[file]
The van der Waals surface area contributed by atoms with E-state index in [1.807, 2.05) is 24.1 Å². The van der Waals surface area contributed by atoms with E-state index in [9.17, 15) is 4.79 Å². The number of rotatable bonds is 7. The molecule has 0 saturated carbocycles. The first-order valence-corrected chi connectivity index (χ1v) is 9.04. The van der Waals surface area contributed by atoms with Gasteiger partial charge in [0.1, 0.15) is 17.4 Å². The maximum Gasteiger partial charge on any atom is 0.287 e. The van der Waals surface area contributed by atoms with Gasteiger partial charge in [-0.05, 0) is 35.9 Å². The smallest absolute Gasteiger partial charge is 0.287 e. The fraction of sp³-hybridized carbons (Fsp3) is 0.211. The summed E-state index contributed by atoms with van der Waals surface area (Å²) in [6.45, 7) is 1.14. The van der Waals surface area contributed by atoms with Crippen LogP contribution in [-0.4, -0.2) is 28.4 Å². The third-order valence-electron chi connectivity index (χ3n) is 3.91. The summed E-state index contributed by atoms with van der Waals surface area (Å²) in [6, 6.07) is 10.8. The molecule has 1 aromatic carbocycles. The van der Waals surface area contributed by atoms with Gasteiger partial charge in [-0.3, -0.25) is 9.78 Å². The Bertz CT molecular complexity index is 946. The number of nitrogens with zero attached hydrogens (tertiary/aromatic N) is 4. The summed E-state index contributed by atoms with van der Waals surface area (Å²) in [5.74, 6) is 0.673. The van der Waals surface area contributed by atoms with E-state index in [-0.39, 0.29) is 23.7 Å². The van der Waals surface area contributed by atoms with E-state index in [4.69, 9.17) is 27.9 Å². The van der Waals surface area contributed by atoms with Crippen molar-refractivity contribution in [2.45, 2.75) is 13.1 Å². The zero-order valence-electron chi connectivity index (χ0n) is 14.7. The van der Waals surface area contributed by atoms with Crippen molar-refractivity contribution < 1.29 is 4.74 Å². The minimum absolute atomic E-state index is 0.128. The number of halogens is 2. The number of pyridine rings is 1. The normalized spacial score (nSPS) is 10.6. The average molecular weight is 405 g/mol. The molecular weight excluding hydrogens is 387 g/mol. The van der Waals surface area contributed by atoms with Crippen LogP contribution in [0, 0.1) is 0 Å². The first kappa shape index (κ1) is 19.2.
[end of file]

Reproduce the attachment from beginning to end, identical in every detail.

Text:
The van der Waals surface area contributed by atoms with E-state index in [1.807, 2.05) is 24.1 Å². The van der Waals surface area contributed by atoms with E-state index in [9.17, 15) is 4.79 Å². The number of rotatable bonds is 7. The molecule has 0 saturated carbocycles. The first-order valence-corrected chi connectivity index (χ1v) is 9.04. The van der Waals surface area contributed by atoms with Gasteiger partial charge in [0.1, 0.15) is 17.4 Å². The maximum Gasteiger partial charge on any atom is 0.287 e. The van der Waals surface area contributed by atoms with Gasteiger partial charge in [-0.05, 0) is 35.9 Å². The smallest absolute Gasteiger partial charge is 0.287 e. The fraction of sp³-hybridized carbons (Fsp3) is 0.211. The summed E-state index contributed by atoms with van der Waals surface area (Å²) in [6.45, 7) is 1.14. The van der Waals surface area contributed by atoms with Crippen LogP contribution in [-0.4, -0.2) is 28.4 Å². The third-order valence-electron chi connectivity index (χ3n) is 3.91. The summed E-state index contributed by atoms with van der Waals surface area (Å²) in [6, 6.07) is 10.8. The molecule has 1 aromatic carbocycles. The van der Waals surface area contributed by atoms with Gasteiger partial charge in [-0.3, -0.25) is 9.78 Å². The Bertz CT molecular complexity index is 946. The number of nitrogens with zero attached hydrogens (tertiary/aromatic N) is 4. The summed E-state index contributed by atoms with van der Waals surface area (Å²) in [5.74, 6) is 0.673. The van der Waals surface area contributed by atoms with E-state index in [-0.39, 0.29) is 23.7 Å². The van der Waals surface area contributed by atoms with E-state index in [4.69, 9.17) is 27.9 Å². The van der Waals surface area contributed by atoms with Crippen molar-refractivity contribution in [2.45, 2.75) is 13.1 Å². The zero-order valence-electron chi connectivity index (χ0n) is 14.7. The van der Waals surface area contributed by atoms with Crippen molar-refractivity contribution < 1.29 is 4.74 Å². The minimum absolute atomic E-state index is 0.128. The number of halogens is 2. The number of pyridine rings is 1. The normalized spacial score (nSPS) is 10.6. The average molecular weight is 405 g/mol. The molecular weight excluding hydrogens is 387 g/mol. The van der Waals surface area contributed by atoms with Crippen LogP contribution in [0, 0.1) is 0 Å². The first kappa shape index (κ1) is 19.2.